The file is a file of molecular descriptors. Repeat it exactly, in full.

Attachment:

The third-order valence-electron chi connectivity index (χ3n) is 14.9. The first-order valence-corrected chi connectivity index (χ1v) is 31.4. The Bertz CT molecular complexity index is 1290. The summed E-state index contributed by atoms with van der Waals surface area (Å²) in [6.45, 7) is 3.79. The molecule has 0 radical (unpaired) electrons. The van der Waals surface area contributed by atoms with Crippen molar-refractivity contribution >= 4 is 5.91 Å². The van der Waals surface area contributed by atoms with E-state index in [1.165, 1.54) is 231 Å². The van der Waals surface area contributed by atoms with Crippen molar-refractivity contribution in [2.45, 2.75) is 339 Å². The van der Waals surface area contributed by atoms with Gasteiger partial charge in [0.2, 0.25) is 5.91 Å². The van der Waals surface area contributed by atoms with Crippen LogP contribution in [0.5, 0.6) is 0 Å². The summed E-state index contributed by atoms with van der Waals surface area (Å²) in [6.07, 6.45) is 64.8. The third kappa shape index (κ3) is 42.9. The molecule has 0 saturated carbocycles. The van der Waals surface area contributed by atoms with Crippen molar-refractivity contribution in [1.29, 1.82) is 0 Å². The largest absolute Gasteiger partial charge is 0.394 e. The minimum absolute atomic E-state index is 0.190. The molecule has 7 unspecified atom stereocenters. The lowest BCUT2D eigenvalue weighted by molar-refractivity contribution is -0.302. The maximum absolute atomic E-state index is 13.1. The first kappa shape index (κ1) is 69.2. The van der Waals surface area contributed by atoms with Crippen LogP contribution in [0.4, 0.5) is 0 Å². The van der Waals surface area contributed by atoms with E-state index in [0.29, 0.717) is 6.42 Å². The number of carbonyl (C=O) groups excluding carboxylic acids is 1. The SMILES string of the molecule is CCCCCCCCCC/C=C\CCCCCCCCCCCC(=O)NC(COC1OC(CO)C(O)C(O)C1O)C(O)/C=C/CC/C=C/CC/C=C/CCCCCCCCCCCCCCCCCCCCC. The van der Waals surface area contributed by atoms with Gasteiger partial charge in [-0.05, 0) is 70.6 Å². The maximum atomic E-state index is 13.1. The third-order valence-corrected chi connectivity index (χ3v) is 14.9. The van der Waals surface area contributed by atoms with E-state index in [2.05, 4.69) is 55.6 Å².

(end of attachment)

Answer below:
The third-order valence-electron chi connectivity index (χ3n) is 14.9. The first-order valence-corrected chi connectivity index (χ1v) is 31.4. The Bertz CT molecular complexity index is 1290. The summed E-state index contributed by atoms with van der Waals surface area (Å²) in [6.45, 7) is 3.79. The molecule has 0 radical (unpaired) electrons. The van der Waals surface area contributed by atoms with Crippen molar-refractivity contribution >= 4 is 5.91 Å². The van der Waals surface area contributed by atoms with E-state index in [1.165, 1.54) is 231 Å². The van der Waals surface area contributed by atoms with Crippen molar-refractivity contribution in [2.45, 2.75) is 339 Å². The van der Waals surface area contributed by atoms with Gasteiger partial charge in [0.2, 0.25) is 5.91 Å². The van der Waals surface area contributed by atoms with Crippen LogP contribution in [0.5, 0.6) is 0 Å². The summed E-state index contributed by atoms with van der Waals surface area (Å²) in [6.07, 6.45) is 64.8. The third kappa shape index (κ3) is 42.9. The molecule has 0 saturated carbocycles. The van der Waals surface area contributed by atoms with Crippen molar-refractivity contribution in [1.29, 1.82) is 0 Å². The largest absolute Gasteiger partial charge is 0.394 e. The minimum absolute atomic E-state index is 0.190. The molecule has 7 unspecified atom stereocenters. The lowest BCUT2D eigenvalue weighted by molar-refractivity contribution is -0.302. The maximum absolute atomic E-state index is 13.1. The first kappa shape index (κ1) is 69.2. The van der Waals surface area contributed by atoms with Crippen LogP contribution in [0.4, 0.5) is 0 Å². The van der Waals surface area contributed by atoms with E-state index in [0.29, 0.717) is 6.42 Å². The number of carbonyl (C=O) groups excluding carboxylic acids is 1. The SMILES string of the molecule is CCCCCCCCCC/C=C\CCCCCCCCCCCC(=O)NC(COC1OC(CO)C(O)C(O)C1O)C(O)/C=C/CC/C=C/CC/C=C/CCCCCCCCCCCCCCCCCCCCC. The van der Waals surface area contributed by atoms with Gasteiger partial charge in [-0.05, 0) is 70.6 Å². The maximum atomic E-state index is 13.1. The third-order valence-corrected chi connectivity index (χ3v) is 14.9. The van der Waals surface area contributed by atoms with E-state index in [2.05, 4.69) is 55.6 Å².